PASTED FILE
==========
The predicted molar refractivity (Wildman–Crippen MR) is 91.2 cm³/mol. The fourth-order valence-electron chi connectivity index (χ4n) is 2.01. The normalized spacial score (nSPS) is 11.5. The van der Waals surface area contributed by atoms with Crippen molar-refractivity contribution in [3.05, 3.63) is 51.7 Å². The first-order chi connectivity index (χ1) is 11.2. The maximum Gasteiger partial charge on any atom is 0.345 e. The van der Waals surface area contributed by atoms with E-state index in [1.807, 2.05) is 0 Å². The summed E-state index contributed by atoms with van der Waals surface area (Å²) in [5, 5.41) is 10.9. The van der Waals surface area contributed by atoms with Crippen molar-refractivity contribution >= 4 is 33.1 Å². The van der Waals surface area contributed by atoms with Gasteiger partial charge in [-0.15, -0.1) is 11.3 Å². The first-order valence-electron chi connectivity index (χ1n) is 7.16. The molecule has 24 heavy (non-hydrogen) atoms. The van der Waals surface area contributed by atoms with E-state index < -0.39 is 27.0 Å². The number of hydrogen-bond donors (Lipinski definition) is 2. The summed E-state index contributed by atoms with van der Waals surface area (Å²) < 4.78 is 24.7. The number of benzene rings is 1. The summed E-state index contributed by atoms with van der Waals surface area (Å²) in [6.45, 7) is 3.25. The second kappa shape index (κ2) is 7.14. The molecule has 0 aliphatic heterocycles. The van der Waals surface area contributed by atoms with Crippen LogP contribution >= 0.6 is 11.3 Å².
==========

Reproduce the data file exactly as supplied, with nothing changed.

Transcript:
The predicted molar refractivity (Wildman–Crippen MR) is 91.2 cm³/mol. The fourth-order valence-electron chi connectivity index (χ4n) is 2.01. The normalized spacial score (nSPS) is 11.5. The van der Waals surface area contributed by atoms with Crippen molar-refractivity contribution in [3.05, 3.63) is 51.7 Å². The first-order chi connectivity index (χ1) is 11.2. The maximum Gasteiger partial charge on any atom is 0.345 e. The van der Waals surface area contributed by atoms with E-state index in [1.807, 2.05) is 0 Å². The summed E-state index contributed by atoms with van der Waals surface area (Å²) in [5, 5.41) is 10.9. The van der Waals surface area contributed by atoms with Crippen molar-refractivity contribution >= 4 is 33.1 Å². The van der Waals surface area contributed by atoms with Gasteiger partial charge in [-0.15, -0.1) is 11.3 Å². The first-order valence-electron chi connectivity index (χ1n) is 7.16. The molecule has 24 heavy (non-hydrogen) atoms. The van der Waals surface area contributed by atoms with E-state index < -0.39 is 27.0 Å². The number of hydrogen-bond donors (Lipinski definition) is 2. The summed E-state index contributed by atoms with van der Waals surface area (Å²) < 4.78 is 24.7. The number of benzene rings is 1. The summed E-state index contributed by atoms with van der Waals surface area (Å²) in [6.45, 7) is 3.25. The second kappa shape index (κ2) is 7.14. The molecule has 0 aliphatic heterocycles. The van der Waals surface area contributed by atoms with Crippen LogP contribution >= 0.6 is 11.3 Å².